Surviving the holidays with a narcissistic family member:
Julie L. Hall, author of The Narcissist in your Life: Recognizing the Patterns and Learning to Break Free and founder of the Narcissist Family Files, an international resource for narcissistic abuse trauma recovery offers the following coping strategies to manage relationships with the narcissist in your life:
1. Adjust your expectations: Don’t expect the narcissistic person to do something they can’t or be someone they aren’t. A narcissist does not have the capacity to empathize with others. As such, no matter how hard you try, or how much you want it, the narcissist in your life will not listen to you, understand you, or be able to meet your needs. Having realistic expectations and planning accordingly will help ease feelings of disappointment, frustration, and hurt.
2. Take care of yourself first. Remember, you can only manage yourself, not the narcissist. You can navigate difficult situations with clear and consistent boundaries. Decide ahead of time what is acceptable to you, and what is not, and then stick to your boundaries. This may mean stepping away from the family gathering for a while. Make sure you take time-outs from these family members and take care of yourself by going to the gym, meditating, practicing relaxation exercises, and connecting with healthy friends and family members.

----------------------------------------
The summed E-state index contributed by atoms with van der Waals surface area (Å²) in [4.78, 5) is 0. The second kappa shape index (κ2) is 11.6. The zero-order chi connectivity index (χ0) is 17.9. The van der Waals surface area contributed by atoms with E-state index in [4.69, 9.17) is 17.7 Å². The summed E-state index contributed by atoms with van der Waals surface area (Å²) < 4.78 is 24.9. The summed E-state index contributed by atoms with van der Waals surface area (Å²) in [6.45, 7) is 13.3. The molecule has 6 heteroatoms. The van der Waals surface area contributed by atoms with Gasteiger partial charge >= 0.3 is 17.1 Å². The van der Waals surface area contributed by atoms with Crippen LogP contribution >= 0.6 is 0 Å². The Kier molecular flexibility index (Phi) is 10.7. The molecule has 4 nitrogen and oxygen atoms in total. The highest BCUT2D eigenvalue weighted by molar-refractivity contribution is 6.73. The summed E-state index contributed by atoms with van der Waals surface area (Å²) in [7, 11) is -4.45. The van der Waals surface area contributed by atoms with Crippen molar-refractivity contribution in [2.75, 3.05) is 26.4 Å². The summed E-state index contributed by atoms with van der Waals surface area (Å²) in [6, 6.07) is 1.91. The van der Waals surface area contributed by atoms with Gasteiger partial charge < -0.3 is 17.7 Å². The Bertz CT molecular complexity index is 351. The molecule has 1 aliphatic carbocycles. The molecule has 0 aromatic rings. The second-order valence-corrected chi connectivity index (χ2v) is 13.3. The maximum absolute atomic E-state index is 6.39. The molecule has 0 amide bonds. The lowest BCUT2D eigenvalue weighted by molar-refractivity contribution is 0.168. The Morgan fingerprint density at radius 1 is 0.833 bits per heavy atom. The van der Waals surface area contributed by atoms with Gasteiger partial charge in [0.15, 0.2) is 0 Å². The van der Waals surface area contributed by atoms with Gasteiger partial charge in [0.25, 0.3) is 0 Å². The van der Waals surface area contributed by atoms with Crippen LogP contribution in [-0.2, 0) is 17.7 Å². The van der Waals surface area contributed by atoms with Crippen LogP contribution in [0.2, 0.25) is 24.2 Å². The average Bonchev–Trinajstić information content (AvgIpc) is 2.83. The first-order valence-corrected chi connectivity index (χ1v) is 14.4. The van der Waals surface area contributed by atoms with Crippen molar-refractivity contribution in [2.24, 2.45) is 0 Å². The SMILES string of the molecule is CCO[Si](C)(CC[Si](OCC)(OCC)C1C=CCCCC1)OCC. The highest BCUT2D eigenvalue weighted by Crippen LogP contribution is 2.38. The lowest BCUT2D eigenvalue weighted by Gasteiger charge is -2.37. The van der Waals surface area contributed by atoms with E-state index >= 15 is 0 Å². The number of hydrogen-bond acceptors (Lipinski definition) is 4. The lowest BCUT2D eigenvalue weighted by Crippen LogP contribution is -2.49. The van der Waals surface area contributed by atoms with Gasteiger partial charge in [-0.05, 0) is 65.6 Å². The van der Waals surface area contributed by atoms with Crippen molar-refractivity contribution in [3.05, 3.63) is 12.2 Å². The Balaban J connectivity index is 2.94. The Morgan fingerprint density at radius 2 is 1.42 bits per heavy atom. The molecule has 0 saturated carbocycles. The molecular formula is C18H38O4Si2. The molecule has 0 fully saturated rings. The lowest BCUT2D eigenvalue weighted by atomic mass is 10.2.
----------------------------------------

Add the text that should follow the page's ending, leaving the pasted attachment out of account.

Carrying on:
“Whatever the particular dynamics of your relationship, the bottom line is that you are constantly working to meet the narcissist’s insatiable need for validation while never feeling genuinely seen or acknowledged in return. You can’t control the narcissist, but you can protect and empower yourself with safer boundaries in the relationship.” – Julie Hall
3. Do not engage. We can always expect a narcissist to cross our boundaries, if only to try to get a rise out of us. Therefore, disengage from the manufactured drama. Do your best not to respond to the baiting, gaslighting, guilt tripping, or any other form of manipulation. Rather, be mindful about what you reveal and how you respond. Remind yourself that you don’t need to justify your feelings or explain your thoughts. The more you do, the more you are at risk for debate and self-doubt. If you know you will be spending time with a narcissist, it is helpful to create a series of rehearsed statements that you can use to avoid confrontations. For example: